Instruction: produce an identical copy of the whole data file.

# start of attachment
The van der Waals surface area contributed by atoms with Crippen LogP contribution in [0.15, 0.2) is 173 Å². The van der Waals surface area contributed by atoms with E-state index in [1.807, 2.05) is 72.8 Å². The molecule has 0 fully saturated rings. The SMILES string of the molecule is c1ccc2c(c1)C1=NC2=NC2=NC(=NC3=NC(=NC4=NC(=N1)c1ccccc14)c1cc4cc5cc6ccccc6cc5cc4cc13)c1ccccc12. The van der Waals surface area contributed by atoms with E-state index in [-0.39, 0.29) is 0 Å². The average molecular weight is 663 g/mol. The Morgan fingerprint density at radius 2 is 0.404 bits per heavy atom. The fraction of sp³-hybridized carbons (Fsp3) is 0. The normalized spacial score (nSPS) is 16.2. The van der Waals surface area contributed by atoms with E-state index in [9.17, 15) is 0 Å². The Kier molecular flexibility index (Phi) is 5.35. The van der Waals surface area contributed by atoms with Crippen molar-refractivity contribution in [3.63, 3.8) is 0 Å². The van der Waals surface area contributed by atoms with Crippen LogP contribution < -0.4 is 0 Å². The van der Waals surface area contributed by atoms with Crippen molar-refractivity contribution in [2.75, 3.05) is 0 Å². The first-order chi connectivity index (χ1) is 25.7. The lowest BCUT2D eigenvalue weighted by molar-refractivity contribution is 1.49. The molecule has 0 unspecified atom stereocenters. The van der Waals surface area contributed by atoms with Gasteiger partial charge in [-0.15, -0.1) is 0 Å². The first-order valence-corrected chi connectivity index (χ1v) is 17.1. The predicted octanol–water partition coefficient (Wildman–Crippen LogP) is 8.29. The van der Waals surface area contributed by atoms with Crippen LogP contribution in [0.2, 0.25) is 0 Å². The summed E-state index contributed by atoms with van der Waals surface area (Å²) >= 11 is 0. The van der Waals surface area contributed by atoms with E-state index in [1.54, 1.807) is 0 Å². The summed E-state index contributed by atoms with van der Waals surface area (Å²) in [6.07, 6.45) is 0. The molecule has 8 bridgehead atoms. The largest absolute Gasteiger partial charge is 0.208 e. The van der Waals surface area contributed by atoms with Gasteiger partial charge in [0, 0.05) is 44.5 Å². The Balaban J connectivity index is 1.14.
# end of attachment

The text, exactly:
The van der Waals surface area contributed by atoms with Crippen LogP contribution in [0.15, 0.2) is 173 Å². The van der Waals surface area contributed by atoms with E-state index in [1.807, 2.05) is 72.8 Å². The molecule has 0 fully saturated rings. The SMILES string of the molecule is c1ccc2c(c1)C1=NC2=NC2=NC(=NC3=NC(=NC4=NC(=N1)c1ccccc14)c1cc4cc5cc6ccccc6cc5cc4cc13)c1ccccc12. The van der Waals surface area contributed by atoms with E-state index in [-0.39, 0.29) is 0 Å². The average molecular weight is 663 g/mol. The Morgan fingerprint density at radius 2 is 0.404 bits per heavy atom. The fraction of sp³-hybridized carbons (Fsp3) is 0. The normalized spacial score (nSPS) is 16.2. The van der Waals surface area contributed by atoms with E-state index in [9.17, 15) is 0 Å². The Kier molecular flexibility index (Phi) is 5.35. The van der Waals surface area contributed by atoms with Crippen molar-refractivity contribution in [3.63, 3.8) is 0 Å². The van der Waals surface area contributed by atoms with Crippen LogP contribution < -0.4 is 0 Å². The van der Waals surface area contributed by atoms with Crippen molar-refractivity contribution in [2.75, 3.05) is 0 Å². The first-order chi connectivity index (χ1) is 25.7. The lowest BCUT2D eigenvalue weighted by molar-refractivity contribution is 1.49. The molecule has 0 unspecified atom stereocenters. The van der Waals surface area contributed by atoms with Gasteiger partial charge in [-0.15, -0.1) is 0 Å². The first-order valence-corrected chi connectivity index (χ1v) is 17.1. The predicted octanol–water partition coefficient (Wildman–Crippen LogP) is 8.29. The van der Waals surface area contributed by atoms with Crippen LogP contribution in [0.2, 0.25) is 0 Å². The summed E-state index contributed by atoms with van der Waals surface area (Å²) >= 11 is 0. The van der Waals surface area contributed by atoms with E-state index in [1.54, 1.807) is 0 Å². The summed E-state index contributed by atoms with van der Waals surface area (Å²) in [6.07, 6.45) is 0. The molecule has 8 bridgehead atoms. The largest absolute Gasteiger partial charge is 0.208 e. The van der Waals surface area contributed by atoms with Gasteiger partial charge in [0, 0.05) is 44.5 Å². The Balaban J connectivity index is 1.14.